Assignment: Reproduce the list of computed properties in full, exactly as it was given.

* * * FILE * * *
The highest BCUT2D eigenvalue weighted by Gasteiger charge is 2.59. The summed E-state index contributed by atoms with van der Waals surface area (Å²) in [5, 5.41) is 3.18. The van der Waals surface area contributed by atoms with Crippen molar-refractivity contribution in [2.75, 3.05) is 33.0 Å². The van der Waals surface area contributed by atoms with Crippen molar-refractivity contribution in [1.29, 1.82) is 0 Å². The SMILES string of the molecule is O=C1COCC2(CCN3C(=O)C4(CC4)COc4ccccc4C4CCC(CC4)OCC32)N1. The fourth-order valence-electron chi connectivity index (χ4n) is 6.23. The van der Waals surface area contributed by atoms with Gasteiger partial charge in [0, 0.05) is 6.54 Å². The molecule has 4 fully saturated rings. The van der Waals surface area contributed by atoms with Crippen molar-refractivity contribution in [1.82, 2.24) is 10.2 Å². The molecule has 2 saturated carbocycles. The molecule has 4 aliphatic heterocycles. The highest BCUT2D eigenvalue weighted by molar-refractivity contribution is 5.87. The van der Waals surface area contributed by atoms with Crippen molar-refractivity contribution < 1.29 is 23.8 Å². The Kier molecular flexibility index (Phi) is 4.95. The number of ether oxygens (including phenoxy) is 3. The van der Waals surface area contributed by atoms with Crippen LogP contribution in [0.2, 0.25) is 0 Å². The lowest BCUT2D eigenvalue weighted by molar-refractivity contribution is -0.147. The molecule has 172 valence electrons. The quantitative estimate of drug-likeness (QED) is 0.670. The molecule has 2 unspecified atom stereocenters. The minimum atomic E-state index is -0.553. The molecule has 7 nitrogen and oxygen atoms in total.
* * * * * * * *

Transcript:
The highest BCUT2D eigenvalue weighted by Gasteiger charge is 2.59. The summed E-state index contributed by atoms with van der Waals surface area (Å²) in [5, 5.41) is 3.18. The van der Waals surface area contributed by atoms with Crippen molar-refractivity contribution in [2.75, 3.05) is 33.0 Å². The van der Waals surface area contributed by atoms with Crippen molar-refractivity contribution in [1.29, 1.82) is 0 Å². The SMILES string of the molecule is O=C1COCC2(CCN3C(=O)C4(CC4)COc4ccccc4C4CCC(CC4)OCC32)N1. The fourth-order valence-electron chi connectivity index (χ4n) is 6.23. The van der Waals surface area contributed by atoms with Gasteiger partial charge in [0, 0.05) is 6.54 Å². The molecule has 4 fully saturated rings. The van der Waals surface area contributed by atoms with Crippen molar-refractivity contribution in [1.82, 2.24) is 10.2 Å². The molecule has 2 saturated carbocycles. The molecule has 4 aliphatic heterocycles. The highest BCUT2D eigenvalue weighted by molar-refractivity contribution is 5.87. The van der Waals surface area contributed by atoms with Crippen molar-refractivity contribution < 1.29 is 23.8 Å². The Kier molecular flexibility index (Phi) is 4.95. The number of ether oxygens (including phenoxy) is 3. The van der Waals surface area contributed by atoms with Crippen LogP contribution in [0.2, 0.25) is 0 Å². The lowest BCUT2D eigenvalue weighted by molar-refractivity contribution is -0.147. The molecule has 172 valence electrons. The quantitative estimate of drug-likeness (QED) is 0.670. The molecule has 2 unspecified atom stereocenters. The minimum atomic E-state index is -0.553. The molecule has 7 nitrogen and oxygen atoms in total.